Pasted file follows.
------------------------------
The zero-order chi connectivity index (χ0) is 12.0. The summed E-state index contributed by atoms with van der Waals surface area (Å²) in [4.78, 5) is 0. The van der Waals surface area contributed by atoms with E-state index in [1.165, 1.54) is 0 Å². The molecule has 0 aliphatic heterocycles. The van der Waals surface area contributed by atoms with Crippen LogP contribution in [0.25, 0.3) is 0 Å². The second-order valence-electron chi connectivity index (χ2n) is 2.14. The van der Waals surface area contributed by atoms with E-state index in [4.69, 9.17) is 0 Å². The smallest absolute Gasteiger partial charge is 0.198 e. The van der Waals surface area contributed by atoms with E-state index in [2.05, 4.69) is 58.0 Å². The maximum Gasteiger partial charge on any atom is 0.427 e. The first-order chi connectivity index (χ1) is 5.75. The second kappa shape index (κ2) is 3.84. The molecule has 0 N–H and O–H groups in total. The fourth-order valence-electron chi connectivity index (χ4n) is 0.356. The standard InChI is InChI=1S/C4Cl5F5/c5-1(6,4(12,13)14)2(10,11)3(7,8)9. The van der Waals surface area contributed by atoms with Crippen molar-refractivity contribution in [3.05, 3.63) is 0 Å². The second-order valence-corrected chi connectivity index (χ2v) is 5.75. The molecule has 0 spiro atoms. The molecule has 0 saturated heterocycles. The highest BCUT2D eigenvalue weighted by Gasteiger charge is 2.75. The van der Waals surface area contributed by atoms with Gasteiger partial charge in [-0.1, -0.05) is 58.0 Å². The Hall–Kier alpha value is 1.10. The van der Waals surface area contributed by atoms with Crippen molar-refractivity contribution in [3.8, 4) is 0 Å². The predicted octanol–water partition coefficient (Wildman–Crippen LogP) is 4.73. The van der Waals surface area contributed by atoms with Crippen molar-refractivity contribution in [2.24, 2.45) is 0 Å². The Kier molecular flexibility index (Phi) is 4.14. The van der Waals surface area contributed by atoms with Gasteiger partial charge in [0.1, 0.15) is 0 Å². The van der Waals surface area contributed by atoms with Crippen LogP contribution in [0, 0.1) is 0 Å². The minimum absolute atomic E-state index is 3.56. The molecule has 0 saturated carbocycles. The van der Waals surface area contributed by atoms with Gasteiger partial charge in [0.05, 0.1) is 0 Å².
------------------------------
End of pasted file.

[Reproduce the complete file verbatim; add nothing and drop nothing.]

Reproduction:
The zero-order chi connectivity index (χ0) is 12.0. The summed E-state index contributed by atoms with van der Waals surface area (Å²) in [4.78, 5) is 0. The van der Waals surface area contributed by atoms with E-state index in [1.165, 1.54) is 0 Å². The molecule has 0 aliphatic heterocycles. The van der Waals surface area contributed by atoms with Crippen LogP contribution in [0.25, 0.3) is 0 Å². The second-order valence-electron chi connectivity index (χ2n) is 2.14. The van der Waals surface area contributed by atoms with E-state index in [4.69, 9.17) is 0 Å². The smallest absolute Gasteiger partial charge is 0.198 e. The van der Waals surface area contributed by atoms with E-state index in [2.05, 4.69) is 58.0 Å². The maximum Gasteiger partial charge on any atom is 0.427 e. The first-order chi connectivity index (χ1) is 5.75. The second kappa shape index (κ2) is 3.84. The molecule has 0 N–H and O–H groups in total. The fourth-order valence-electron chi connectivity index (χ4n) is 0.356. The standard InChI is InChI=1S/C4Cl5F5/c5-1(6,4(12,13)14)2(10,11)3(7,8)9. The van der Waals surface area contributed by atoms with Crippen molar-refractivity contribution in [3.05, 3.63) is 0 Å². The second-order valence-corrected chi connectivity index (χ2v) is 5.75. The molecule has 0 spiro atoms. The molecule has 0 saturated heterocycles. The highest BCUT2D eigenvalue weighted by Gasteiger charge is 2.75. The van der Waals surface area contributed by atoms with Gasteiger partial charge in [-0.1, -0.05) is 58.0 Å². The Hall–Kier alpha value is 1.10. The van der Waals surface area contributed by atoms with Crippen molar-refractivity contribution in [3.8, 4) is 0 Å². The predicted octanol–water partition coefficient (Wildman–Crippen LogP) is 4.73. The van der Waals surface area contributed by atoms with Crippen molar-refractivity contribution in [2.24, 2.45) is 0 Å². The Kier molecular flexibility index (Phi) is 4.14. The van der Waals surface area contributed by atoms with Gasteiger partial charge in [0.1, 0.15) is 0 Å². The van der Waals surface area contributed by atoms with Crippen LogP contribution in [0, 0.1) is 0 Å². The minimum absolute atomic E-state index is 3.56. The molecule has 0 saturated carbocycles. The van der Waals surface area contributed by atoms with Gasteiger partial charge in [0.05, 0.1) is 0 Å².